20 new bridges built in KP, 26 more in pipeline
Thursday, June 07, 2012
ISLAMABAD: Twenty new steel bridges are now being used by thousands of people every day in Khyber Pakhtunkhwa (KP) due to successful partnership between the UK’s Department for International Development (DFID) and the government of KP.
The new bridges, which vary in length up to 200 feet, replace those destroyed either by the conflict in 2009 or the devastating floods in 2010. More than 1,500 pedestrians use each new bridge every day – half of them children going to school, revealed a press release issued here on Wednesday.
Without bridges, many parts of KP have been cut off. In one village in Swat, three people drowned while trying to cross a river. Men and women could not get to work. Children could not go to school. Pregnant women couldn’t reach the hospital. Groceries and food became scarcer, increasing their price. The new bridges mean people can get back to work, schools, and access markets and healthcare, which is helping to address grievances and bring back stability to the province.
Head of DFID-Pakistan George Turkington said, “The damage and disruption to KP’s infrastructure over the last few years has been immense. These new bridges reopen vital transport links, bringing stability and normality to the region; people now use them everyday to get to work, school, markets and hospitals. The UK will continue to work closely in partnership with the government of KP to build a total of 46 new bridges, which once completed will benefit some 50,000 people every day.”
The UK provided steel bridge kits and technical support through its engineering partners Mott McDonalds and Halcrow, while the KP government through its Communications and Works Department (C&W) provided funds and executed the civil works including building abutments, link roads, and support structures.
KP Chief Minister Amer Haider Khan Hoti said, “We are working hard to reconstruct KP after the huge damage done to our infrastructure by terrorism and the devastating floods. Bridges keep the arteries of our province flowing, and are essential to our prosperity and well-being. This warm partnership with the UK is an excellent example of how we can work side-by-side to develop our province. We will continue to collaborate with the UK, not only on bridges, but also on education, maternal health, governance, and other vital matters.”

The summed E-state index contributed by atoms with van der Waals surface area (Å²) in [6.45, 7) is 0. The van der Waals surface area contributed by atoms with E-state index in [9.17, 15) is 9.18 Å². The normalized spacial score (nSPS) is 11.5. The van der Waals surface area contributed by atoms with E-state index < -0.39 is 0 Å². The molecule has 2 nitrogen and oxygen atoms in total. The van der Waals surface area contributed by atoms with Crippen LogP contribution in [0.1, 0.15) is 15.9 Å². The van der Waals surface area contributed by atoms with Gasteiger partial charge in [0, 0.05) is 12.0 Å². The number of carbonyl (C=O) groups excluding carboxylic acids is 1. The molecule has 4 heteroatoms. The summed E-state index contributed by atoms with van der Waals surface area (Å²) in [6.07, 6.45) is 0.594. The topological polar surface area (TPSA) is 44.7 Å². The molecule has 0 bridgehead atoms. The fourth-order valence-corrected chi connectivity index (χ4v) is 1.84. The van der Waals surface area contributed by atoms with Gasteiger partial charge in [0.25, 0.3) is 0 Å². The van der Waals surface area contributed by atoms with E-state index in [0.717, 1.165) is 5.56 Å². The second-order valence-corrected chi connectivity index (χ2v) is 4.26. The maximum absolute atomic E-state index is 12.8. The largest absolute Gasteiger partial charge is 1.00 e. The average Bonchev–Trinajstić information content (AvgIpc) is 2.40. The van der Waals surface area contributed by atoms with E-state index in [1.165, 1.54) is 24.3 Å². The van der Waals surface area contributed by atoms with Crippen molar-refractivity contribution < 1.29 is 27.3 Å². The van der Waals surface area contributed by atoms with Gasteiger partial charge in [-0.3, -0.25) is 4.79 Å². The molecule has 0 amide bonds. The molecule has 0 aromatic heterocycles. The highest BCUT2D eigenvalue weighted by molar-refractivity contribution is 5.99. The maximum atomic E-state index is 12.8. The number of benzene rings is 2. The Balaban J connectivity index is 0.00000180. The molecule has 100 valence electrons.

The new bridges are top quality steel bailey-type bridges, designed to withstand large-scale floods, and whose quality should not deteriorate for at least 50 years. A total of 46 new bridges, supplied by the UK, will be installed across Malakand division by the end of this year. The project is being co-funded by the UK government (16 million pounds) and the KP government (9 million pounds).
Last summer the British High Commissioner Adam Thomson and DFID-Pakistan head visited one of the newly installed bridges in the Swat valley. This was one of the bridges shipped urgently to Pakistan from the UK, to replace bridges destroyed by the floods, which tore through KP in 2010.
In addition to the collaboration on bridge construction, the UK is working in partnership with the KP government to help get millions more children into school and learning more; prevent women from dying in childbirth; and to provide technical assistance to support reforms at the core of government, which will improve the delivery and sustainability of essential services to the public. This all helps to promote peace and stability by tackling the root causes of grievances which can lead to conflict, such as poverty, inequality, and lack of education. staff report